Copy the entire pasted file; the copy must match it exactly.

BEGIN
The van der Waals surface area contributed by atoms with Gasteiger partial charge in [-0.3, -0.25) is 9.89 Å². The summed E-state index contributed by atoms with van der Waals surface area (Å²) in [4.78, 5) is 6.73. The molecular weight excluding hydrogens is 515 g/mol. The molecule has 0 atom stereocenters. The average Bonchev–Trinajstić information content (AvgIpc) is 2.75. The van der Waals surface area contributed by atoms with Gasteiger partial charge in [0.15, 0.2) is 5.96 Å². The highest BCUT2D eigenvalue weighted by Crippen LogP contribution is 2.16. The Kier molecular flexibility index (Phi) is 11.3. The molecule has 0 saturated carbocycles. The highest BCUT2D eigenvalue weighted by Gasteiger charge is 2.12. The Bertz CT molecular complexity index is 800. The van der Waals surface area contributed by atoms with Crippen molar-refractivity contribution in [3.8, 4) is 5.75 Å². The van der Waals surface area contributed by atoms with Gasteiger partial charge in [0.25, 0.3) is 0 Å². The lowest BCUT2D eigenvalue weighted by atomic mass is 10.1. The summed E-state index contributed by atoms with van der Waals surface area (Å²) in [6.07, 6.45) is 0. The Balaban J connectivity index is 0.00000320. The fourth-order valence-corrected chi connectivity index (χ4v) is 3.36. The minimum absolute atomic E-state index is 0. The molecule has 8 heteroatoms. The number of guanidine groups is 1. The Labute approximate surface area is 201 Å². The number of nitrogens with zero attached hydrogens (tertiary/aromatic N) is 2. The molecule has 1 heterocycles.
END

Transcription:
The van der Waals surface area contributed by atoms with Gasteiger partial charge in [-0.3, -0.25) is 9.89 Å². The summed E-state index contributed by atoms with van der Waals surface area (Å²) in [4.78, 5) is 6.73. The molecular weight excluding hydrogens is 515 g/mol. The molecule has 0 atom stereocenters. The average Bonchev–Trinajstić information content (AvgIpc) is 2.75. The van der Waals surface area contributed by atoms with Gasteiger partial charge in [0.15, 0.2) is 5.96 Å². The highest BCUT2D eigenvalue weighted by Crippen LogP contribution is 2.16. The Kier molecular flexibility index (Phi) is 11.3. The molecule has 0 saturated carbocycles. The highest BCUT2D eigenvalue weighted by Gasteiger charge is 2.12. The Bertz CT molecular complexity index is 800. The van der Waals surface area contributed by atoms with Crippen molar-refractivity contribution in [3.8, 4) is 5.75 Å². The van der Waals surface area contributed by atoms with Gasteiger partial charge in [0.25, 0.3) is 0 Å². The lowest BCUT2D eigenvalue weighted by atomic mass is 10.1. The summed E-state index contributed by atoms with van der Waals surface area (Å²) in [6.07, 6.45) is 0. The Balaban J connectivity index is 0.00000320. The fourth-order valence-corrected chi connectivity index (χ4v) is 3.36. The minimum absolute atomic E-state index is 0. The molecule has 8 heteroatoms. The number of guanidine groups is 1. The Labute approximate surface area is 201 Å². The number of nitrogens with zero attached hydrogens (tertiary/aromatic N) is 2. The molecule has 1 heterocycles.